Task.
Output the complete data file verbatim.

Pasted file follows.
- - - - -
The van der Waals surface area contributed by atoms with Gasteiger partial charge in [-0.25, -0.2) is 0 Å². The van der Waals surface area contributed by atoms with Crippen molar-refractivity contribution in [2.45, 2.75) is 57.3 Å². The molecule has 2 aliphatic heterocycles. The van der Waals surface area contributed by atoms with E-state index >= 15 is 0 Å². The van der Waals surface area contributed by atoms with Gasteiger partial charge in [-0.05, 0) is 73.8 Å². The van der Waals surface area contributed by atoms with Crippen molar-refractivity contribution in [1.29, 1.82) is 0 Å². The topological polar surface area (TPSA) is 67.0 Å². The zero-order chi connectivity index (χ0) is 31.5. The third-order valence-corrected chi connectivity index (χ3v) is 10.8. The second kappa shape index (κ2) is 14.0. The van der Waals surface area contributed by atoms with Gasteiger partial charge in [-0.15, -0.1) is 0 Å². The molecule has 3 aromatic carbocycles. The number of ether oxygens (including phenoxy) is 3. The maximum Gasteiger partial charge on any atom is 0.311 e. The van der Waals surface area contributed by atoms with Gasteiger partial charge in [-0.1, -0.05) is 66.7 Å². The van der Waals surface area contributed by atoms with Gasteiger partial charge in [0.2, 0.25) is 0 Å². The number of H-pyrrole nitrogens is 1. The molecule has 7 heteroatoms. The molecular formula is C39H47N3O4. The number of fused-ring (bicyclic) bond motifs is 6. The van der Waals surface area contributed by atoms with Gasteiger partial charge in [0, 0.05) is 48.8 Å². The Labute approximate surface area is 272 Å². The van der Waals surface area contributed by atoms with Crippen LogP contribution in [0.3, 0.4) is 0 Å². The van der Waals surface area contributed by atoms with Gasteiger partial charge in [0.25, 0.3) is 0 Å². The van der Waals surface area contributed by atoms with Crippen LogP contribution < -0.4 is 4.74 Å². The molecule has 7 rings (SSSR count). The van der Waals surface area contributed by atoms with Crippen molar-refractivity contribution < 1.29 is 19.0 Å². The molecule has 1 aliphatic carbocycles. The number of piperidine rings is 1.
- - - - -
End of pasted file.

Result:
The van der Waals surface area contributed by atoms with Gasteiger partial charge in [-0.25, -0.2) is 0 Å². The van der Waals surface area contributed by atoms with Crippen molar-refractivity contribution in [2.45, 2.75) is 57.3 Å². The molecule has 2 aliphatic heterocycles. The van der Waals surface area contributed by atoms with E-state index >= 15 is 0 Å². The van der Waals surface area contributed by atoms with Gasteiger partial charge in [-0.05, 0) is 73.8 Å². The van der Waals surface area contributed by atoms with Crippen molar-refractivity contribution in [1.29, 1.82) is 0 Å². The topological polar surface area (TPSA) is 67.0 Å². The zero-order chi connectivity index (χ0) is 31.5. The third-order valence-corrected chi connectivity index (χ3v) is 10.8. The second kappa shape index (κ2) is 14.0. The van der Waals surface area contributed by atoms with Gasteiger partial charge in [-0.15, -0.1) is 0 Å². The molecule has 3 aromatic carbocycles. The number of ether oxygens (including phenoxy) is 3. The maximum Gasteiger partial charge on any atom is 0.311 e. The van der Waals surface area contributed by atoms with Gasteiger partial charge in [-0.1, -0.05) is 66.7 Å². The van der Waals surface area contributed by atoms with Gasteiger partial charge in [0.2, 0.25) is 0 Å². The number of H-pyrrole nitrogens is 1. The molecule has 7 heteroatoms. The molecular formula is C39H47N3O4. The number of fused-ring (bicyclic) bond motifs is 6. The van der Waals surface area contributed by atoms with Gasteiger partial charge in [0, 0.05) is 48.8 Å². The Labute approximate surface area is 272 Å². The van der Waals surface area contributed by atoms with Crippen LogP contribution in [0.3, 0.4) is 0 Å². The van der Waals surface area contributed by atoms with Gasteiger partial charge in [0.25, 0.3) is 0 Å². The van der Waals surface area contributed by atoms with Crippen LogP contribution < -0.4 is 4.74 Å². The molecule has 7 rings (SSSR count). The van der Waals surface area contributed by atoms with Crippen molar-refractivity contribution < 1.29 is 19.0 Å². The molecule has 1 aliphatic carbocycles. The number of piperidine rings is 1.